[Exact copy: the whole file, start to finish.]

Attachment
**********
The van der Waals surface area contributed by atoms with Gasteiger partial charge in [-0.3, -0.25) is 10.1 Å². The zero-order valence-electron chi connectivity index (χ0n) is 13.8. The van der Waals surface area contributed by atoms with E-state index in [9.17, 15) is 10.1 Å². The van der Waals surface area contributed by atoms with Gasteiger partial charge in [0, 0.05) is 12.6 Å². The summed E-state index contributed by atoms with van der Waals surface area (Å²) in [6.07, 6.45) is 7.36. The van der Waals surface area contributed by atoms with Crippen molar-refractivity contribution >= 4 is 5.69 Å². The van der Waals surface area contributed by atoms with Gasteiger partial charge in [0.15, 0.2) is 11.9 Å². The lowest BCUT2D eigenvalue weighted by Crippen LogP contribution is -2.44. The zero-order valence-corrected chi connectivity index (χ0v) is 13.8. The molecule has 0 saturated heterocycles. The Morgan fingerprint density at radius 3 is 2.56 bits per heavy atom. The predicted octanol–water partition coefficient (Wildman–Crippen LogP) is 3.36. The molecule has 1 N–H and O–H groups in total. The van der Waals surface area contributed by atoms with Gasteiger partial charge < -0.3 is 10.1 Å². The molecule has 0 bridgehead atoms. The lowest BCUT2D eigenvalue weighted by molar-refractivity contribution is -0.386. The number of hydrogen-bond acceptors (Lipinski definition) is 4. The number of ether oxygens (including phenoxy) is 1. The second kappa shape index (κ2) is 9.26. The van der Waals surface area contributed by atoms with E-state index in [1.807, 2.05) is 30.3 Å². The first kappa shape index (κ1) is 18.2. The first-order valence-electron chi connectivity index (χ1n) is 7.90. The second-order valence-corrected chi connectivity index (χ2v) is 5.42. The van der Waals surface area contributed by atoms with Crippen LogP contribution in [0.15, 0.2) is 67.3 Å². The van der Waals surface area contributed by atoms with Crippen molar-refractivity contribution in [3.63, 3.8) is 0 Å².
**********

The van der Waals surface area contributed by atoms with Gasteiger partial charge in [-0.3, -0.25) is 10.1 Å². The zero-order valence-electron chi connectivity index (χ0n) is 13.8. The van der Waals surface area contributed by atoms with E-state index in [9.17, 15) is 10.1 Å². The van der Waals surface area contributed by atoms with Gasteiger partial charge in [0, 0.05) is 12.6 Å². The summed E-state index contributed by atoms with van der Waals surface area (Å²) in [6.07, 6.45) is 7.36. The van der Waals surface area contributed by atoms with Crippen molar-refractivity contribution >= 4 is 5.69 Å². The van der Waals surface area contributed by atoms with Gasteiger partial charge in [0.15, 0.2) is 11.9 Å². The lowest BCUT2D eigenvalue weighted by Crippen LogP contribution is -2.44. The zero-order valence-corrected chi connectivity index (χ0v) is 13.8. The molecule has 0 saturated heterocycles. The Morgan fingerprint density at radius 3 is 2.56 bits per heavy atom. The predicted octanol–water partition coefficient (Wildman–Crippen LogP) is 3.36. The molecule has 1 N–H and O–H groups in total. The van der Waals surface area contributed by atoms with Gasteiger partial charge < -0.3 is 10.1 Å². The molecule has 0 bridgehead atoms. The lowest BCUT2D eigenvalue weighted by molar-refractivity contribution is -0.386. The number of hydrogen-bond acceptors (Lipinski definition) is 4. The number of ether oxygens (including phenoxy) is 1. The second kappa shape index (κ2) is 9.26. The van der Waals surface area contributed by atoms with E-state index in [1.807, 2.05) is 30.3 Å². The first kappa shape index (κ1) is 18.2. The first-order valence-electron chi connectivity index (χ1n) is 7.90. The second-order valence-corrected chi connectivity index (χ2v) is 5.42. The van der Waals surface area contributed by atoms with Crippen LogP contribution in [0.15, 0.2) is 67.3 Å². The van der Waals surface area contributed by atoms with Crippen molar-refractivity contribution in [3.63, 3.8) is 0 Å².